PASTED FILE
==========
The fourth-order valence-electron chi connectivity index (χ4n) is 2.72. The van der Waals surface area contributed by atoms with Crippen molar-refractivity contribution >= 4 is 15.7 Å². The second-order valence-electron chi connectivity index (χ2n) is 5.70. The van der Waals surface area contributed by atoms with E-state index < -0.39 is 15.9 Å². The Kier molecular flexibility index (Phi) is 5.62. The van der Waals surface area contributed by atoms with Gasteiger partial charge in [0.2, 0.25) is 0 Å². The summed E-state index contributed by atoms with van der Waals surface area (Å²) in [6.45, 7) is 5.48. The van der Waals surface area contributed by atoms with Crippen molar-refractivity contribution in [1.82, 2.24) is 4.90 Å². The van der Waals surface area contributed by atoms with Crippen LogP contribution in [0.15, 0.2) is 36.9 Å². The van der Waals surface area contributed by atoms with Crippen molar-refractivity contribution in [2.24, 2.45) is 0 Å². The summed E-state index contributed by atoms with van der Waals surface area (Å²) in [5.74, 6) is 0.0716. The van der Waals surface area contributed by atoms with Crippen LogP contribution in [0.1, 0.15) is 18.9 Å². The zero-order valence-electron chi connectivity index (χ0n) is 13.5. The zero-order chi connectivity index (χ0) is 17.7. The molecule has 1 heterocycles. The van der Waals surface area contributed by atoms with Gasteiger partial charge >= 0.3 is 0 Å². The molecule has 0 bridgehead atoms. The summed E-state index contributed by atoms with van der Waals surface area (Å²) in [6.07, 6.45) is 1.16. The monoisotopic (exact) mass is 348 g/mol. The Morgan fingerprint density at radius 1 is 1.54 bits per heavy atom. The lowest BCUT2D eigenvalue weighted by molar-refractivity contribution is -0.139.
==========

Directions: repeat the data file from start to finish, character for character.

The fourth-order valence-electron chi connectivity index (χ4n) is 2.72. The van der Waals surface area contributed by atoms with Crippen molar-refractivity contribution >= 4 is 15.7 Å². The second-order valence-electron chi connectivity index (χ2n) is 5.70. The van der Waals surface area contributed by atoms with E-state index < -0.39 is 15.9 Å². The Kier molecular flexibility index (Phi) is 5.62. The van der Waals surface area contributed by atoms with Gasteiger partial charge in [0.2, 0.25) is 0 Å². The summed E-state index contributed by atoms with van der Waals surface area (Å²) in [6.45, 7) is 5.48. The van der Waals surface area contributed by atoms with Crippen molar-refractivity contribution in [1.82, 2.24) is 4.90 Å². The van der Waals surface area contributed by atoms with Crippen LogP contribution in [0.15, 0.2) is 36.9 Å². The van der Waals surface area contributed by atoms with Crippen molar-refractivity contribution in [2.24, 2.45) is 0 Å². The summed E-state index contributed by atoms with van der Waals surface area (Å²) in [5.74, 6) is 0.0716. The van der Waals surface area contributed by atoms with Crippen LogP contribution in [0.1, 0.15) is 18.9 Å². The zero-order valence-electron chi connectivity index (χ0n) is 13.5. The zero-order chi connectivity index (χ0) is 17.7. The molecule has 1 heterocycles. The van der Waals surface area contributed by atoms with Gasteiger partial charge >= 0.3 is 0 Å². The molecule has 0 bridgehead atoms. The summed E-state index contributed by atoms with van der Waals surface area (Å²) in [6.07, 6.45) is 1.16. The monoisotopic (exact) mass is 348 g/mol. The Morgan fingerprint density at radius 1 is 1.54 bits per heavy atom. The lowest BCUT2D eigenvalue weighted by molar-refractivity contribution is -0.139.